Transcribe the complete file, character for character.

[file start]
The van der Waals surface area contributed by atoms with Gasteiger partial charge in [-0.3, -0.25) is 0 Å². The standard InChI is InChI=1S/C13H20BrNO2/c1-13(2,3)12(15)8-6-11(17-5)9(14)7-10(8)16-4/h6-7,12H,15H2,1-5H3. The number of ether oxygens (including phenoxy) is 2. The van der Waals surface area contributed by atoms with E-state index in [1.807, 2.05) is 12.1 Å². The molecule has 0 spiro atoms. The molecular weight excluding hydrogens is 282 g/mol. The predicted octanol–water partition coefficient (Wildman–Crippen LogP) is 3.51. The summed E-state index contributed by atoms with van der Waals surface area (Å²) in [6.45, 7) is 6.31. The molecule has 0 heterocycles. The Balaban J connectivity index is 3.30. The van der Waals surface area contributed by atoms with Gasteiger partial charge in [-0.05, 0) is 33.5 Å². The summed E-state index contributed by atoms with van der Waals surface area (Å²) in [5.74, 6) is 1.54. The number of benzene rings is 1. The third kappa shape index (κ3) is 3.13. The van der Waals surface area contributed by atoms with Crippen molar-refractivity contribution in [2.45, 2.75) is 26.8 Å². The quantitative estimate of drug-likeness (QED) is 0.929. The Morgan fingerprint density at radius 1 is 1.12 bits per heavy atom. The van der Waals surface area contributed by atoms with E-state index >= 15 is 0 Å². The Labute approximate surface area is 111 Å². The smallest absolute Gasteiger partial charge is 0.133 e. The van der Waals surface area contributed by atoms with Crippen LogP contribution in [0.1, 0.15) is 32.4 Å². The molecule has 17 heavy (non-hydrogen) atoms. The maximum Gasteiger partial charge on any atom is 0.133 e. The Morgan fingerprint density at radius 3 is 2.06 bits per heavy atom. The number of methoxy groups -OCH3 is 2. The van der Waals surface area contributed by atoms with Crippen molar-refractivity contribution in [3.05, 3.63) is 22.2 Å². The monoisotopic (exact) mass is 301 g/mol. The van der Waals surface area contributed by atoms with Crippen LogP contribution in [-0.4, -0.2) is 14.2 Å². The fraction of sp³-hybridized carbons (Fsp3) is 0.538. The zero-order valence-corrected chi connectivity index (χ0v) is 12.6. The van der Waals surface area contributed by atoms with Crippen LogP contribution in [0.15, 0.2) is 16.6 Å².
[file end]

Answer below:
The van der Waals surface area contributed by atoms with Gasteiger partial charge in [-0.3, -0.25) is 0 Å². The standard InChI is InChI=1S/C13H20BrNO2/c1-13(2,3)12(15)8-6-11(17-5)9(14)7-10(8)16-4/h6-7,12H,15H2,1-5H3. The number of ether oxygens (including phenoxy) is 2. The van der Waals surface area contributed by atoms with E-state index in [1.807, 2.05) is 12.1 Å². The molecule has 0 spiro atoms. The molecular weight excluding hydrogens is 282 g/mol. The predicted octanol–water partition coefficient (Wildman–Crippen LogP) is 3.51. The summed E-state index contributed by atoms with van der Waals surface area (Å²) in [6.45, 7) is 6.31. The molecule has 0 heterocycles. The Balaban J connectivity index is 3.30. The van der Waals surface area contributed by atoms with Gasteiger partial charge in [-0.05, 0) is 33.5 Å². The summed E-state index contributed by atoms with van der Waals surface area (Å²) in [5.74, 6) is 1.54. The number of benzene rings is 1. The third kappa shape index (κ3) is 3.13. The van der Waals surface area contributed by atoms with Crippen molar-refractivity contribution in [2.45, 2.75) is 26.8 Å². The quantitative estimate of drug-likeness (QED) is 0.929. The Morgan fingerprint density at radius 1 is 1.12 bits per heavy atom. The van der Waals surface area contributed by atoms with E-state index >= 15 is 0 Å². The Labute approximate surface area is 111 Å². The smallest absolute Gasteiger partial charge is 0.133 e. The van der Waals surface area contributed by atoms with Crippen LogP contribution in [0.1, 0.15) is 32.4 Å². The molecule has 17 heavy (non-hydrogen) atoms. The maximum Gasteiger partial charge on any atom is 0.133 e. The Morgan fingerprint density at radius 3 is 2.06 bits per heavy atom. The number of methoxy groups -OCH3 is 2. The van der Waals surface area contributed by atoms with Crippen molar-refractivity contribution in [3.05, 3.63) is 22.2 Å². The monoisotopic (exact) mass is 301 g/mol. The van der Waals surface area contributed by atoms with Crippen LogP contribution in [-0.4, -0.2) is 14.2 Å². The fraction of sp³-hybridized carbons (Fsp3) is 0.538. The zero-order valence-corrected chi connectivity index (χ0v) is 12.6. The van der Waals surface area contributed by atoms with Crippen LogP contribution in [0.15, 0.2) is 16.6 Å².